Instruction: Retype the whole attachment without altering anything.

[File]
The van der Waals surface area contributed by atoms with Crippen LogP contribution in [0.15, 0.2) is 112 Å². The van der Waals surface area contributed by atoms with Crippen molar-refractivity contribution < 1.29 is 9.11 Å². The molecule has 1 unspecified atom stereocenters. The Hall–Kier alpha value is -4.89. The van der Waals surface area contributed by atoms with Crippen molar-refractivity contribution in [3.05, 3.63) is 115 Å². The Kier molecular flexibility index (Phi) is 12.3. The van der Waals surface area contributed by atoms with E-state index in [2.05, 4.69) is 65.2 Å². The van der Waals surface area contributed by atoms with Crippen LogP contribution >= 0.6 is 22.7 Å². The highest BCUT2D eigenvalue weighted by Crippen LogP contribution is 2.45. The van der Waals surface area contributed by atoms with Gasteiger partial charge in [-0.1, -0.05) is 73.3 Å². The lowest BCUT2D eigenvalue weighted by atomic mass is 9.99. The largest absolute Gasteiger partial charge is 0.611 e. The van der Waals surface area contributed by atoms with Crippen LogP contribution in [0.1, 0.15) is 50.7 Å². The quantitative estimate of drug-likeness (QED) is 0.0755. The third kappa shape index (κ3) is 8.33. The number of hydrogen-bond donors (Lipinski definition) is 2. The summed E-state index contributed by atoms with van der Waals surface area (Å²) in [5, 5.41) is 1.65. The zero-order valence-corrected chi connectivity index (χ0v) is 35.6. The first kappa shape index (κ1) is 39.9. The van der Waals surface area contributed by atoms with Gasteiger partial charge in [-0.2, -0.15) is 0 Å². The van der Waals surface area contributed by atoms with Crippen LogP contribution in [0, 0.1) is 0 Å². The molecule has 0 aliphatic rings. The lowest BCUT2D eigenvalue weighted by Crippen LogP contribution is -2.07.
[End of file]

The van der Waals surface area contributed by atoms with Crippen LogP contribution in [0.15, 0.2) is 112 Å². The van der Waals surface area contributed by atoms with Crippen molar-refractivity contribution < 1.29 is 9.11 Å². The molecule has 1 unspecified atom stereocenters. The Hall–Kier alpha value is -4.89. The van der Waals surface area contributed by atoms with Crippen molar-refractivity contribution in [3.05, 3.63) is 115 Å². The Kier molecular flexibility index (Phi) is 12.3. The van der Waals surface area contributed by atoms with E-state index in [2.05, 4.69) is 65.2 Å². The van der Waals surface area contributed by atoms with Crippen LogP contribution >= 0.6 is 22.7 Å². The highest BCUT2D eigenvalue weighted by Crippen LogP contribution is 2.45. The van der Waals surface area contributed by atoms with Gasteiger partial charge in [-0.1, -0.05) is 73.3 Å². The lowest BCUT2D eigenvalue weighted by atomic mass is 9.99. The largest absolute Gasteiger partial charge is 0.611 e. The van der Waals surface area contributed by atoms with Crippen LogP contribution in [0.1, 0.15) is 50.7 Å². The quantitative estimate of drug-likeness (QED) is 0.0755. The third kappa shape index (κ3) is 8.33. The number of hydrogen-bond donors (Lipinski definition) is 2. The summed E-state index contributed by atoms with van der Waals surface area (Å²) in [5, 5.41) is 1.65. The zero-order valence-corrected chi connectivity index (χ0v) is 35.6. The first kappa shape index (κ1) is 39.9. The van der Waals surface area contributed by atoms with Gasteiger partial charge in [-0.2, -0.15) is 0 Å². The van der Waals surface area contributed by atoms with Crippen LogP contribution in [0, 0.1) is 0 Å². The molecule has 0 aliphatic rings. The lowest BCUT2D eigenvalue weighted by Crippen LogP contribution is -2.07.